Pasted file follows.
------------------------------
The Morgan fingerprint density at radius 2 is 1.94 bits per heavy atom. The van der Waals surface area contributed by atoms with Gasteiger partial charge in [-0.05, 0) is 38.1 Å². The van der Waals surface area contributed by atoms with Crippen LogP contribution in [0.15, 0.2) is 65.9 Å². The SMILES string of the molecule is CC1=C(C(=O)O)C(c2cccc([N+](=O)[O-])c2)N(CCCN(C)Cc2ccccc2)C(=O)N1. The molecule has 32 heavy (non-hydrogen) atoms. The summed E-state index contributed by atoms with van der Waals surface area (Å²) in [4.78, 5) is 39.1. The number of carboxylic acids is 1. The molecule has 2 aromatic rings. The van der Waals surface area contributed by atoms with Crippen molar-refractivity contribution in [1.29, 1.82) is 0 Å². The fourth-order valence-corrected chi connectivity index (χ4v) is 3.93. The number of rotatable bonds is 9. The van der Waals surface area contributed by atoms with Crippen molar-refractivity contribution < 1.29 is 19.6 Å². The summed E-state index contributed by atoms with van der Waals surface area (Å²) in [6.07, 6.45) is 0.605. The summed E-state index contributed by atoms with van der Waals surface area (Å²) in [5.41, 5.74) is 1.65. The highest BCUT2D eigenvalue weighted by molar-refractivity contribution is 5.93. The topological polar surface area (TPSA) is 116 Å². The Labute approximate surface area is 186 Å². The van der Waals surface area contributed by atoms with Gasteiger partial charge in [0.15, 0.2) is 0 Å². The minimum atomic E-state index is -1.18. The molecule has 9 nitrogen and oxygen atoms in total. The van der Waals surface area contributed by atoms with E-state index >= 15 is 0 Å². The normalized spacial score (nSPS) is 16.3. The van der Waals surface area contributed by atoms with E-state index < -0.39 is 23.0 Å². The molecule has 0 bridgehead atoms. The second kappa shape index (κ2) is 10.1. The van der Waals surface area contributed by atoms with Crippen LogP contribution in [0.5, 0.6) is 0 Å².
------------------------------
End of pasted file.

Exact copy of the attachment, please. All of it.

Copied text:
The Morgan fingerprint density at radius 2 is 1.94 bits per heavy atom. The van der Waals surface area contributed by atoms with Gasteiger partial charge in [-0.05, 0) is 38.1 Å². The van der Waals surface area contributed by atoms with Crippen LogP contribution in [0.15, 0.2) is 65.9 Å². The SMILES string of the molecule is CC1=C(C(=O)O)C(c2cccc([N+](=O)[O-])c2)N(CCCN(C)Cc2ccccc2)C(=O)N1. The molecule has 32 heavy (non-hydrogen) atoms. The summed E-state index contributed by atoms with van der Waals surface area (Å²) in [4.78, 5) is 39.1. The number of carboxylic acids is 1. The molecule has 2 aromatic rings. The van der Waals surface area contributed by atoms with Crippen molar-refractivity contribution in [1.29, 1.82) is 0 Å². The fourth-order valence-corrected chi connectivity index (χ4v) is 3.93. The number of rotatable bonds is 9. The van der Waals surface area contributed by atoms with Crippen molar-refractivity contribution < 1.29 is 19.6 Å². The summed E-state index contributed by atoms with van der Waals surface area (Å²) in [6.07, 6.45) is 0.605. The summed E-state index contributed by atoms with van der Waals surface area (Å²) in [5.41, 5.74) is 1.65. The highest BCUT2D eigenvalue weighted by molar-refractivity contribution is 5.93. The topological polar surface area (TPSA) is 116 Å². The Labute approximate surface area is 186 Å². The van der Waals surface area contributed by atoms with Gasteiger partial charge in [0.15, 0.2) is 0 Å². The minimum atomic E-state index is -1.18. The molecule has 9 nitrogen and oxygen atoms in total. The van der Waals surface area contributed by atoms with E-state index >= 15 is 0 Å². The normalized spacial score (nSPS) is 16.3. The van der Waals surface area contributed by atoms with E-state index < -0.39 is 23.0 Å². The molecule has 0 bridgehead atoms. The second kappa shape index (κ2) is 10.1. The van der Waals surface area contributed by atoms with Crippen LogP contribution in [0.5, 0.6) is 0 Å².